On Facebook, I mentioned this statement that I’m not all about keeping it February. AND……..I am not all about keeping it Everyday! So check me out on this black folks: I celebrate Black History Month not only for “the centerpiece moment” of celebrations, but I also continue to reference the historical figures and events. You can keep the month, but also reference the lessons learned!
Speaking of Canadians: I want to direct my attention to the Black Canaidan Audience. I have viewed your footages of your series of “Being Black in Canada”, via the CBC website, in the honor of your contributions to Black History. And I was thoroughly impressed. Really I was! And I am glad that many of you, or some of you are speaking out and bringing up the missing pieces of your black historical references that were either misplaced, not talked about, covered up, and many others. Even Slavery, and Racism. Like here in the U.S. we deserve also to uncover many hidden information that was either not talked about in our schools, universities, our jobs, community that pertaining to Black Culture and Black events.
So I say this to you, the Black Canadian Audience, after hearing the segments that you commented and talked about via your Being Black in Canada special, I say this: Keep talking about them. Never stop! Raise your concerns of injustice, racism, and others that many need to hear. Some of you whom may not realize it, you have become unsung heroes. Keep telling YOUR black stories. And yes, like us U.S. folks, we need to tell our children more about these experiences. But as adults, I say this to any black adult citizen in the world, we need to reteach ourselves on Black History because sometimes we forget! We also say we need to keep telling the stories so that our kids will know when they get grown! Matter of fact, we need to tell them NOW before they get grown! Yes, when I heard your stories, it was similar to what us African-Americans face each day. WE KNOW! So, you’re not alone. Feel free to blog, use your black radio airwaves, papers, TV, internet sites to get your message (and that’s YOUR Message) to continue. You got Facebook, Twitter, Instagram, etc. And yes, you can come to America’s News stations or radio programs to express the black life of Canada in this point of view. For the Black Canadian Media, same thing. Keep telling your stories! This Being Black in Canada special you had recently is a start. Again: Keep going and DON’T STOP! There are those who might feel uncomfortable about the subjects, but it’s needed to be told, no matter what!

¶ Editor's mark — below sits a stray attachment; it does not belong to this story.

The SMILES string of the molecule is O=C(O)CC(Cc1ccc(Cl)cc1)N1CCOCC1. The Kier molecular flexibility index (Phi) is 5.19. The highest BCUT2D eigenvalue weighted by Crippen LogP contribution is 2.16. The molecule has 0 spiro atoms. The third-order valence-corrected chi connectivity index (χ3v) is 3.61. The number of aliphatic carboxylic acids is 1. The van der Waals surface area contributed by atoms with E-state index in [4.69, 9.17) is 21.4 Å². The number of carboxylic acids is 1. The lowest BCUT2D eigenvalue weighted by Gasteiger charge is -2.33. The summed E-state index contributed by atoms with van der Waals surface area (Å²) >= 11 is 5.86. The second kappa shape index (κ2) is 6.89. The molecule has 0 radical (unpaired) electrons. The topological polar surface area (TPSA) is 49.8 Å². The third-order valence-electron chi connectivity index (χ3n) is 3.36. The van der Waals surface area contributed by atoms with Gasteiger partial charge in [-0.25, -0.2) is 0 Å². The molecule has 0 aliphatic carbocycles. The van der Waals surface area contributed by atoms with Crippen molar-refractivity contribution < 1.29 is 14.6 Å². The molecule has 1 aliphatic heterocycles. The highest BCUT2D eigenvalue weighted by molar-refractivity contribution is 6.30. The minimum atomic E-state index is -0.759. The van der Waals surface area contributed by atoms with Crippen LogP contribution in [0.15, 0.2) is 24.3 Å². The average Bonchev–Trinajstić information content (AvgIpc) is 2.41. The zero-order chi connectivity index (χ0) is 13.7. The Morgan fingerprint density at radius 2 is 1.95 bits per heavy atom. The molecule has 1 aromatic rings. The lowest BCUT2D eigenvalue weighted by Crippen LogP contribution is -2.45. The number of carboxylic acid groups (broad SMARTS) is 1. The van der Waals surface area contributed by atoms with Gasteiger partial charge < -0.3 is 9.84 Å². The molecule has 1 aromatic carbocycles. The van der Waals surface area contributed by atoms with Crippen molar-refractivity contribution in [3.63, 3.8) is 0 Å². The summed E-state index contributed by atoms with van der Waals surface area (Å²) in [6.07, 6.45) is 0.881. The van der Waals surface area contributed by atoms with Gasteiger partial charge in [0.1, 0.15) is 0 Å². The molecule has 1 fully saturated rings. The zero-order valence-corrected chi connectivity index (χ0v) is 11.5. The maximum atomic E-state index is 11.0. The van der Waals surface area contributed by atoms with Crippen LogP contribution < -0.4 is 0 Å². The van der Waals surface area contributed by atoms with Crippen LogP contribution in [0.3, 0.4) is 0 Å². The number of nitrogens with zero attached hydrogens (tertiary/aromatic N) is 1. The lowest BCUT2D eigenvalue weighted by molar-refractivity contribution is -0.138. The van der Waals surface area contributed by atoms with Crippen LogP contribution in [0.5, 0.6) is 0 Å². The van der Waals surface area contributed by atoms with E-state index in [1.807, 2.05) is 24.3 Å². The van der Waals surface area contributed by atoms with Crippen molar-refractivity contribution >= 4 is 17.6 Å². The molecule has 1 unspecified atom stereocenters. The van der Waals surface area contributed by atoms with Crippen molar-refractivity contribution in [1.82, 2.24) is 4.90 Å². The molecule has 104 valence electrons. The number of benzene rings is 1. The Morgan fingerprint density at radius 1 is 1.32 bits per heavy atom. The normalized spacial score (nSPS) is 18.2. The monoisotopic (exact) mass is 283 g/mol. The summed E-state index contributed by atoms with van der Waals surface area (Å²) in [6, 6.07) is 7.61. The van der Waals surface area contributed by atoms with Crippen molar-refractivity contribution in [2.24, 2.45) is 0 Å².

This might sound strange in all, but there needs to be a “International Black Summit” of all black folks addressing our issues about this. Most recently, there was a racial incident that was in Paris in which a black man was pushed off the train more than once by some white Chelsea Soccer Players and chanting as being racist. Shameful! And several blog stories ago, I commented that racism is crossing international waters!
Furthermore in this BHM 2015: The talk about Selma. I’m pretty sure that many of you went to see the movie about one of the acts in the history of Civil Rights. For those who STILL have not seen Selma, I will not disclose anything from the movie here! I want those who have high school students, involved with Church, College, D9 Fraternities and Sororities, Community, and many other connections to go and see this movie! And by the way, don’t just see it because you want to, see it because it’s your right. Also I should point out, the song Glory from the Selma Soundtrack is Oscar Winning Worthy.
Callout: For those of us in Milwaukee, we got to see the Ebony Fashion Fair at the Milwaukee Art Museum. Now through May!
Finally, for you future kings and queens of the black community: I see you!!!! I see your young talents shine in dance, music, and most of all: education! Do all you can to make the world a good place to live. But before you get to those big jobs in the future, and higher education of colleges, make SURE you listen to your parents, your teachers. Don’t get an attitude, stay grounded with your books, keep dreaming and most of all, and this for mostly the black boys: STAY OUT OF TROUBLE! If you find yourself in trouble, don’t do it on your own. Get help to get out, and stay out!
This concludes my “Annual Review” of Black History Month 2015. But not of Black History overall. Besides, Black History Month Part II is coming in June!